Christopher Nolan’s “Oppenheimer” is the film Alex has seen in the movie theater the most. Ever.
In this spoiler-filled bonus episode, Alex describes his obsession with “Oppenheimer” to Nick, who listens with concern.
This episode will spoil “Oppenheimer.”
Listen to our first review of “Oppenheimer” here!
Follow @WAYW_Podcast on Twitter and Instagram and Letterboxd.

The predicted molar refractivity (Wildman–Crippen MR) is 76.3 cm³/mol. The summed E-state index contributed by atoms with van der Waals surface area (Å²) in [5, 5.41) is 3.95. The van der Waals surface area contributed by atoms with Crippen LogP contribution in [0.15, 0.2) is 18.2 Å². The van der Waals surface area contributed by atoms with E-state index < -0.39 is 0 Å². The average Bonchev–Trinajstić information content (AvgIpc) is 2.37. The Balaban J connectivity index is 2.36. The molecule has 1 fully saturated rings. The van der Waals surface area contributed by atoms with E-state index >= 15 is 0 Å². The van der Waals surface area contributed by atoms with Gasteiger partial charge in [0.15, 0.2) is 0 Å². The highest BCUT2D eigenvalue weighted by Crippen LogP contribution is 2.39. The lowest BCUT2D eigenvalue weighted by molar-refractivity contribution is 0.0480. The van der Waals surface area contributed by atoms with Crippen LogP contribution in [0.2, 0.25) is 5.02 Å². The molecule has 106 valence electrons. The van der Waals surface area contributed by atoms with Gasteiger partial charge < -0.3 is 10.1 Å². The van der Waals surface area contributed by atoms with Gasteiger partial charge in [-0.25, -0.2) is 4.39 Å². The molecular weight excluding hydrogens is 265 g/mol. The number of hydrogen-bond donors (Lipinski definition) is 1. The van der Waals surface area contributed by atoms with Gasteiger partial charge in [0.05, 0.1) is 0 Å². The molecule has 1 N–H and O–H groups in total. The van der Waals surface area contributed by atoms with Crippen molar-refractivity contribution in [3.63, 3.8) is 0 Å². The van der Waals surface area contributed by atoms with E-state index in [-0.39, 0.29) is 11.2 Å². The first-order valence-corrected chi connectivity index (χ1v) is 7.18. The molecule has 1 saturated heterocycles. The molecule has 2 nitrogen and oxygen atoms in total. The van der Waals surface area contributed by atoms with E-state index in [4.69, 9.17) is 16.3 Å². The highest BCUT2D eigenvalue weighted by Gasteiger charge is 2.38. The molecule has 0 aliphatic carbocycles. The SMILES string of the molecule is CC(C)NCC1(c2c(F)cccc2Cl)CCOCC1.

You're rolling. I am. Okay. So are, uh. Hey, everyone. Welcome to. What are you watching? I'm. Alex flipped out. I'm joined by my best man, Nick Dostal. How are you doing there, Oppie? I am atomically excited to be here. You're being a very good sport for this. Very good sport. We've already talked about Oppenheimer. The fans know this. We did a whole pod. It was not that long ago. We did a whole podcast about it in a whole pod, but we did. We spent enough time talking about Christopher Nolan, spent a lot of time talking about Oppenheimer, but somebody that was then and this is now, somebody somebody over here, things have changed. Things have changed. And I, I just wanted to this is this is as loose of an episode as it gets. It's going to be very short. A very just quick bonus episode here, because what I realized is things have changed here. So I just wanted to share those changes with our lovely listeners as well. And you're good enough just to be along for the ride and let me just jump in here and say that my fellow mad movie buffs, your fearless leader and host of What Are You Watching podcast Alex Withrow as developed a deep, deep obsession. It's an Oppenheimer obsession, everybody. It is on a level of which that I have. I've known Alex's obsessions, I support Alex's obsessions, and I support this one. But this one is gotten crazy. Oh yeah, my wife is saying this too. But before I, before, before I kick it off, let me say perhaps you will agree. I made this point to her just last night when I saw the movie Waves. I was like, obsessed with that where I did not shut up about it. I'm like you, Nick. You have to go see it. Ali, You have to come see it. I was, like, telling everyone about it. Oppenheimer doesn't need the extra press, so I'm not going around. I haven't been big on Twitter about it. I'm just like, I'm just going and having my own relationship with it. But I'm not like, No, best movie ever. This thing fucking rocks. Even last night with Ali, I'm like, Yeah, it's good. And she's like, But you're like, You've seen it so many times. And I'm like, I know, but you've read the book. And I go, Oh, no, I guess I'm a little embarrassed at this point. Yeah, I don't know what else happened. So it last night I needed I literally saw the movie last night. So how I want to start is, you know, I have our Nolan rankings here and how we had them after Oppenheimer. I'll do this damn quick. You put Oppenheimer at five in your Nolan rankings. I put Oppenheimer at eight, and I remember saying in the PI. Oh, yeah, Oh yes. Oh yeah. I was like eight. I go, I guarantee you this number is going to change. And I said, You really? Probably, Yeah, probably. But from where it was that recency bias and all of this in that I, I just, I just remember in my head I was like this is see how long it can go, how long you can go for that jumps up And I had no idea. Yeah. That we'd be reporting back a month or two later. Yep. Almost two months having this conversation. Yeah. I can imagine with the numbers because I know what it's not. Yeah, but I think I know what it is. You want me to take a guess? Yeah. Go for it. I think it's number two. Oppenheimer is the best movie Christopher Nolan has made, and it's my number one. No, it's not. Yeah, you said you would never go over Memento, because here's what happened. Here's what happened. Judas have realized. I know, I know. I can't believe it. Memento will always be my favorite Christopher Nolan movie. That is true. It always will be that I like help. I got to understand movies. I loved the movie so much, but it helps me understand movies in such a way. Help me understand independent cinema. I saw Memento in the theater thanks to Alamo Drafthouse two weeks ago, which which has been great because I'm on my Oppenheimer kick and I'm watching it in the theater. And I seen Oppenheimer. I think I think the day before and I went, Memento is your favorite for those nostalgic reasons. That's why you're holding onto it and calling it your number one memento. It's not the best movie Christopher Nolan has made. If we look at sound cinematography, score editing, performance, performance, performance, if you look at what it means to put a movie together, I do intend to talk humbly. I think Oppenheimer is the best film. Christopher Nolan has made. It is what I would put it, my number one. I guess that means I have to put Memento at number two. It's it's what we talk about a lot. Best first favorite like yeah you can they can vie for number one but like memento is I love that movie. I loved watching the theater. I was having so much fun watching it again. And I'm like, I love it. I own it. I was I watch it for our Christopher Nolan part. I watch it in order for the Nolan pod and then regular. Now Mike fucking I'm still going to go to Alamo, but. But Oppenheimer, I don't know what happened. I don't know how we got here. So I'm going to go through my timeline because I haven't even mentioned how many times I've seen it. And again, I'm not going to keep you here long. We going to go to this quickly. Viewing number one. I watched it. Yeah, I watched it in 70 millimeter. And then we recorded a podcast about it very shortly after. That was one of the frankly, I underplayed it on that podcast. That is one of the worst moviegoing experiences I've ever had because of Disrupt Live. Audience Member Again, when we recorded that episode, I'd seen the movie once. Yeah, one time is not enough times to put this movie together. It is not enough times to figure out that every single thing tracks that every justification for color or black and white perfectly adds up. It's like a math equation, genuinely, the movie is. So I went and saw it with my aunt and regular format. We did a Barb and Hammer day just on a regular DCP regular movie theater that was viewing two. That was cool. That was three days after I sold the first site. Seven days later, Dan was visiting and I still hadn't seen an IMAX. He had not seen it at all. So we saw it in IMAX. That was the first viewing. I put it all together. Now, keep in mind it's his first viewing. So our conversation after was really cool because any question he had, I could pretty much answer it, which I couldn't do on first viewing. Like I just couldn't. Yeah. So then six days go by and I had already teased on our Oppenheimer pod, I teased that I had tickets to the air and space Museum on August 4th. And that's a true IMAX screen, 86 feet, fucking massive. It's like the sentiment of the movie is there the structure of the movie is always the same. The performances are technically always the same. It is a completely fucking different movie on a true IMAX screen. I mean, I'm like speechless and I've seen the movie so many times, but just seeing it and being like, Wow, I mean, what an experience. What a truly like mesmerizing ride. Yeah, I thought I was done. I thought it four. That's plenty. And 16 days go by have a birthday. It's like moving on with my life, moving on with my life. And I go, You know, the closest theater that this is playing to you in 70 millimeter IMAX, the way Nolan wants everyone to see it, if you can. The closest theater is 170 miles away from me. I'm talking myself out of this constantly, of course. And then I'm like, Man, what's the big deal? Like, you love the movie. You can't get it out of your head. Wake up in the morning, drive 3 hours to go see it, sit there for 3 hours, and then drive 3 hours back. Why not? So that is exactly what I did. And now and it was amazing. I have no complaints. And then something tipped over because I was done. There's no logical need to keep going. There's not. I seen it five fucking times in every format possible. 70 millimeter regular IMAX. True IMAX, true IMAX, 70 millimeter. It's done. So six days go by and that was on Sunday. So six days go by and I'm working out in the morning on a Saturday. I'm just working out. I was listening to the audiobook American Prometheus, which is based on 22 hours long. It's like 700 pages. This thing is long. I'm just devouring it. And I said, All right, you're going to be a lunatic and you're going to go see it a sixth time when you finish the book. So I'm working out in the gym, like halfway done with the book, like I'm going to see this. I'm going to fucking see this right now. I'm going to buy an IMAX 11 a.m. show. And then I realize I go, If you buy this ticket and go see this movie, if you see this for six time, you are tying your record for the most times you have ever seen a single movie in the theater in its first run. And that was when I made my parents take me to the movie theater six times to see Independence Day in the summer of 1996. That happened. Never thought I'd beat it. So that is incentive enough to buy the fucking ticket. That is what I do and I love the viewing. I have a great time. It starts at 11 and ends at two. I got my whole day ahead of me, but now it's like a thing and I go, You're going to finish the book. And then like, you got you can't just leave it here with the record tide. You got to go for a seventh time. You just got to do it, got to go for a seventh. So I finished the book Five Days Goes By and I buy another true IMAX ticket at the Air and Space Museum because I was told it was the last day. So this is viewing number seven. I'm told that's the last day it's going to be at the Air and Space Museum. It's still there as of this recording. So I but I went and I'm like, Wow, this is great. So that's the all time movie record done with the book. Now we can really put all this shit to bed seven viewings, We can all go home. So I buy the screenplay by the actual book. The screenplay is written in the first person, which I've never seen or read before, and it is remarkable. And I'm reading the screenplay and I'm like, I could fucking finish this screenplay and go watch this at the Alamo Drafthouse because I haven't been able to see it. And subtitles. And there are some things I missed. Like at one point, Oppenheimer says when they look at me, they see a prophet. When they look at straws, they see themselves. I thought I thought he meant a prophet, as in money. Like money prophet. He means prophet like as in, you know, the messiah like a prophet. These things don't matter to most normal human beings, but I was I'm honing in on these the level of detail to say nothing of the fact of how much context the actual book American Prometheus, which won the Pulitzer like big Deal, really good book. It was a very good book. How much context I'm getting and how like there's no composite characters in this movie. That's why the cast is so big, because they're all actually based on a real person. So I go see it. Why not? I finished the screenplay. I wanted to go because I go to the movies once or twice a week and there was nothing else I wanted to see. And I went, Well, okay, actually it's not true. Okay, That was a lie. I just remember it just I had a ticket to the 2001 A Space Odyssey at the Alamo Drafthouse on Tuesday, and I refunded that and got to take it up. And I read it. Yeah. No. So then it's done. Eight, eight doesn't. There's no need for this to keep going. That's it. It's done. And then I realize there's a few BBC documentaries. I like BBC documentaries. One is called The Trial of J. Robert Oppenheimer is narrated by Campbell Scott and in reenactments, David Strathairn plays Oppenheimer. And let me tell you who watched that movie before they made Oppenheimer? Christopher Nolan Because this BBC or this rather PBS documentary is exactly like the movie, like cutting back and forth from the boardroom stuff. There's no straw stuff. I watched those. And then I thought, you know, I've only saw it on like 70 millimeter once. And so I went back to the same theater where my first disastrous screening was. And last night I saw Oppenheimer for a ninth time, and I enjoyed every minute of it. When I saw it for an eighth time, I had spent 24 hours of my life watching Oppenheimer. And now I've seen it nine times and I'm okay. And I don't know that it just happened. But again, I'm not trying to say like, if you if someone I've talked to people who the movie, they've seen it once, they don't want to go see it again because they were a little bored. And I shrug and go, Yeah, I got it. Explosion wasn't big enough. Yeah, I got it. It wasn't big enough. I'm not I'm not here to argue with you. I just think the reason why I kept going back to it is because the movie is about to leave theaters and with the except with the occasional, like bringing it back for a night or something. I'm not going to get this again. I don't know. The next time I'm going to get a 70 millimeter IMAX movie like this. And for someone who's dedicated their entire life to cinema, it means something to me and I appreciate it. So that's why I kept going back. Of course, I'm going to get the 4K as soon as it's available, but it won't be the same, and that's okay. So I was just trying to take this in as many times as possible. Obviously, when I saw it last night in 70 millimeter, it's the same print because it's literally in the exact same theater, in the exact same auditorium. And it looked like pristine the opening day, what I saw there, and I could see some wear and tear on it yesterday and I was like, this is cool. Like, that's how Gold Mirror movies used to do that. Like you. It shifted, you see, like the film grain and stuff. I don't know. So yeah, I'm just turned out that's not just nerd the hell out and really having a great time with it. I love the book. I love the screenplay. I'm reading the Bhagavad Gita right now, Oppenheimer's favorite book, Hindu scripture, because I think, you know, just trying to learn more about it, I don't know. I really like the movie. I like it a lot. Ladies and gentlemen, a timeline of obsession. I get it, man. I get it. I think there's also an element to this is that that there's it's not just the movie. It's the whole real life situation. It is not. That is correct. Yeah. The first four times was just the movie. And then I went, wait, this is this story is crazy and yet is in the movie is the I mean, this Louis Straws guy was a fucking asshole. It is so much worse. It is hinted at it suggested spoilers. I should have said that up top. I'm getting into it. If you haven't seen Oppenheimer, just stop. I guess I haven't talked about spoilers. Spoilers are starting now. Oppenheimer Spoilers, it is alluded to very fucking heavily in the book that the Casey Affleck character is responsible for killing the Florence Pugh character. It's not like suggests that it is like this is actually probably what happened because she was a known communist. It's just like the real story's crazy. So yeah, I've become like fascinated with the real story. When I sat down for my first fucking viewing of this movie, I thought J. Robert Oppenheimer was British. I did not know a single thing about the man other than he created the atomic bomb. And now I feel like I know damn near everything about him. But I don't know. It just. I became truly mesmerized with this point in time. I don't know. I just became fascinated with it and fascinated with all the people involved. So we're like living in the midst of it's not an obsession that I'm like, frantic about and like manic and scream, Oh, no, it's just wanted to have a part about it. But even Allie's like, you've never talked about a movie this much, but I'm not like you, like with waves. I went, You have to come see this for me. It's like, Yeah, it's just it's a weird. But yes, the historical aspect of it is what I'm latching onto, for sure. If I'm going to bring this back to me, please do, because, well, you know, I mean, you are an actor. I am an actor. I do actually understand what you're going through to some level. I'm not into it because there's nothing else for me to really research. But I believe I saw once upon a time in Hollywood seven or eight times, I think was probably seven in its initial run, seven times similarly to you to watch a three hour movie, more or less. Yeah, in a two month period. Now what I relate to and what you're saying is there's something that lives in this movie that you just want to be around, that that's it. It is. I feel comfortable. Yeah. There's this. There's like, this weird. I don't really know. I mean, it's easier for me to say that about Once Upon a Time in Hollywood because I just chalked it up to I want to hang out with Rick and Cliff. I just want to see what they're doing with their day. I want to live with this music. There is a little bit more for me as a fun, joyful way to go into that. But I understand that there's just this way that this movie just sort of makes you feel that you're not going to get in this way ever again. Like, I can sit back and watch Once Upon a Time in Hollywood and be like, Oh, I love this movie. This is all the thing. But I remember July and August and September of 2019 as the few months in my life where I had an affair. Yeah, I had I had a deep, like, need to just go back. I that's that's what I'm in right now. Yep. Yeah. And so this is why I'm laughing, but I'm also getting it but was cooler about your situation is that because this was based off of real people in a real situation and I mean real decades of of information and and things like that. There's so much more to dive into. Yeah. The more that you're diving into, the more that you're actually learning more because you're seeing what the movie is omitting or just subtly kind of alluding to. And you're like, Oh my God. Well, this is if the movie had more time, I'm sure it would deal with this whole entire thing. But this is how Nolan chose to specifically keep and not talk about certain things as he needed to make a movie. Yeah, he needed to make certain decisions. Exactly. And and so you're seeing what all of this is. But now knowing a further back story, there's I'm sure some people will listen to this podcast and be like, Oh my God, he's insane. I get it. I get it. I am. I get it. I think. I mean, yes, you are insane, but I love you for it. But I also think that it's honestly kind of cool. Well, that's nice. I mean, I mean, Jesus Christ, life. Life is short, you know? That's what I mean. If you're going be obsessed with something, just have fun. I'm just not doing anything wrong. You're going to be fucking wrong. You know, just. You might as well I would have people tell me, Dan, including when I was going through my once upon a time in Hollywood thing, people would make fun of me. They'd be like, I'd be like, Yeah, yeah, Are you really going again? And I go, Yeah, because you know what? Honestly, at this place in my life, there's nowhere I'd rather be. And I look back at that and I'm and I celebrate that that, that three month torrid affair with Once upon a time in Hollywood. It was it meant so much to me. The soundtrack of that movie reverberates in my head. I remember walking home and feeling like how I was feeling. I don't take back a single thing. So if this is where you're at, enjoy it. And I say, Go for a 10th time, because that way you can rounded down to the double date. I know. Because then because it's always a milestone. Now, now, now when I get into double double digits. But you know, I talk a lot about, oh, I've seen this movie this amount of times, this amount of times. And now I'm giving like an explanation of how you could see how that could happen within a freak like me. And I've written down in my phone every the date I saw Oppenheimer, like every screening. So because I want to be, you know, sure, I've done it with this. I'm doing it. I did it with the Irishman. I only saw the Irishman in theaters once, but every time I've watched it subsequently, I'm writing it down because I want to be able to track. But just really quickly, because Ali's like, What is it about the movie? And I said, I don't know, other than I find other than I find it comforting. And it's really the only movie that I can equate science and math to the creative process. To art. Yeah, implosion, vision, fusion, gas and diffusion, whatever. It's going to be, you know? I mean, I have like, the most primitive understanding possible, but I get that they get it in the way that he's cutting it together and like watching, you know. Killian Murphy just he's like, why is he throwing these glasses in the corner? It's like, Oh, I get it. And then, you know, that opening kind of montage, can you hear the music when you're just running all back and forth? And then he's staring at Picasso and the music fucking swords up and we he keeps cutting back and forth. Oppenheimer Picasso. Oppenheimer, Picasso. Most people look at a Picasso and don't understand it, but this fuckin guy does. And I get that. That's what he's telling us. I love it. And yeah, there's so much there's is so much more to the story like this. But in the end, it flash forward to him being very old and he's like getting the award in the White House. That was an award that JFK honored him for, like appointed him for and really, really wanted to give it to him. And then he was killed. So they he got that award. I'm saying like a week after JFK was killed, Jackie was actually still living in the White House and called Oppenheimer Kitty up to the quarters and was like, Jack really wanted you to have this and that, Oppenheimer said That was like the most moving moment of his life. But, you know, you can't that movie's got to keep going, keep going. But just knowing that little stuff, knowing I don't know. I love all that shit. So yes, I just wanted to share my Oppenheimer obsession. If anyone's on that train with me, there are some people on Reddit who are on the train with me. I'm too shy to comment on Reddit. I just sneak in. Look, I've never commented on Reddit or posted them. That was two and two shy, but I do. I do see people on there and I like them, so I like them real quick. I didn't know how to talk about Oscars when we recorded it. I still don't know. What I do want to say is Oppenheimer's with Easley. Obviously going to be my favorite movie of the year. This is the first movie I'm confident saying is going to be in my top ten of this decade. I don't really know where at this point. I kind of feel confident saying it'll be my we're going to do a really fun episode in January 2025, our top 25 of the century so far to start working on that. It's going to be a lot of fun ranked. It's going to be a whole lot of fun and this will be on there. I know this will be on there. This is the newest movie that I absolutely love. I think we're in the midst of a masterpiece, which it's not a word I've thrown around a lot, post-COVID. So Oscars, what's what's it going to mean? I don't know your fate. I think it's cool that your favorite movie of last year cleaned up at the Oscars. That. No, I'm just saying. No, no, no. I don't think this is going to clean up, but I do think it'll get nominated for a lot. And I do think it'll be in contention. I don't think the Oscars like Christopher Nolan very much. I think I don't know why that is. I mean, Dunkirk did win some I don't know the way this is going to go. I very easily wrote 11 possible nominations that it could get. It could that could easily be bumped up to 14, which then it would tie as the most nominated movie ever. Am I being hyperbolic or is this in play with Dune two being pushed that they would have been neck and neck for the technical awards, but now with Dune pushed to next year? I don't know what happens with Oppenheimer. I don't know. Here are the ones I wrote down and I mean this movie is going to get nominated for some I can't confidently say it'll win anything right now. I can't. They just don't vibe with Nolan that much. It opens in technical ones, but I think it could do Picture director actor for Killing Murphy. Supporting Actress. Emily Blunt. Supporting Actor. Robert Downey Jr Adapted Screenplay Score, sound, cinematography, editing and visual effects. Because even though all the effects are practical, those are still visual effects. That's 11. It could do that without breaking a sweat. This is also a period film. They like to nominate costume design. They like to nominate production design, and they age a lot of people very well in this. So this could get makeup as 14 right there. Again, don't know if it's going to happen. I don't that's very, very huge. That would be a big statement. But I think we're going to see a big showing. And I think, you know, I've talked to a lot of shit on the Oscars the past few years. I think they've struggled, struggled post-COVID because I haven't agreed with a lot of the movies they've nominated and celebrated. It's okay. And again, I don't know, maybe people turned their backs on Oppenheimer to gets nominated for nothing. I would find that very hard to believe given the amount of money it's made. But I just think we're in for an exciting end of the year. We have a lot of cool movies coming out. We have Scorsese, we have David Fincher, we have a lot of cool shit coming out. So yeah, here we are. I'm going to add one more to the list, though. Yeah, I think I think that Florence per into the supporting alongside alongside Emily Blunt you could also the more I watch it you could sneak in Damon in there for supporting actor the Oscars like Damon neither of them will replace Blunt or Downey. Those are the two premier positions. But deciding to kick Blunt up to lead actress would be a big mistake. They should know that they shouldn't do that. They should keep it supporting. But yeah. Florence Pugh If they push her to get nominated, she's not in it that much. But you know, it's a performance. Obviously a lot of people are talking about her. Some people are talking about her stupid reasons. Yes. So consensual sex in an R-rated movie. Whew. That lasts for 15 fucking seconds. That's it. You know, And if that happens, if Pugh gets nominated with the ones I mentioned and or and or Damon, then it's the most nominated film in the history of the Oscars. I don't see that for it. I slid in adapted screenplay. There is a gimme. That's not a gimme. They may not nominate him for screenplay. They may not, but we'll see. Well, I know what my what are you watching is going to be Oppenheimer. If it's still around, it would be great if you could go see it in IMAX because, man, what a what a ride. But yeah, I guess that's my. What are you watching? Can I make it to ten if there. We have a few people who I know listen to the podcast that also track what I write on letter box because I'm still in 2023. I've been logging every single movie I watch every single one, and I'm on there like Oppenheimer Number, number eight, Oppenheimer number nine. People love it. That's it. Thanks for being a good sport. Oh, your boy, David Krumholtz, is so good in the movie. I kind of stepped on it. So on the first episode, when you brought him up because I didn't know who you were going to talk about, he's so good the way like he's he just really that guy really, really loved Oppenheimer in real life. And you can see the respect there. He's great. Everyone's great. Love it. All right. Thanks, everyone. This has been Oppenheimer Anonymous here. Yes. Meaning one adjourned, meaning he was sure. We're going to keep talking about the movie when it if it's nominated for a bunch of Oscars, that's it. Go see Oppenheimer. It's about to leave. Thanks, everyone, for listening and happy watching. Hey, everyone. Thanks again for listening. You can watch my films and read my movie blog at Alex Withrow dot com Nicholas Dose Dotcom is where you can find all of Nick's film work. Send us mailbag questions at What Are You Watching Podcast at gmail.com or find us on Twitter, Instagram and box at WUKY w underscore podcast next time we are ready to laugh as we discuss the funniest movies we have ever seen. It's going to be a lot of fun. It's going to be funny. Stay tuned.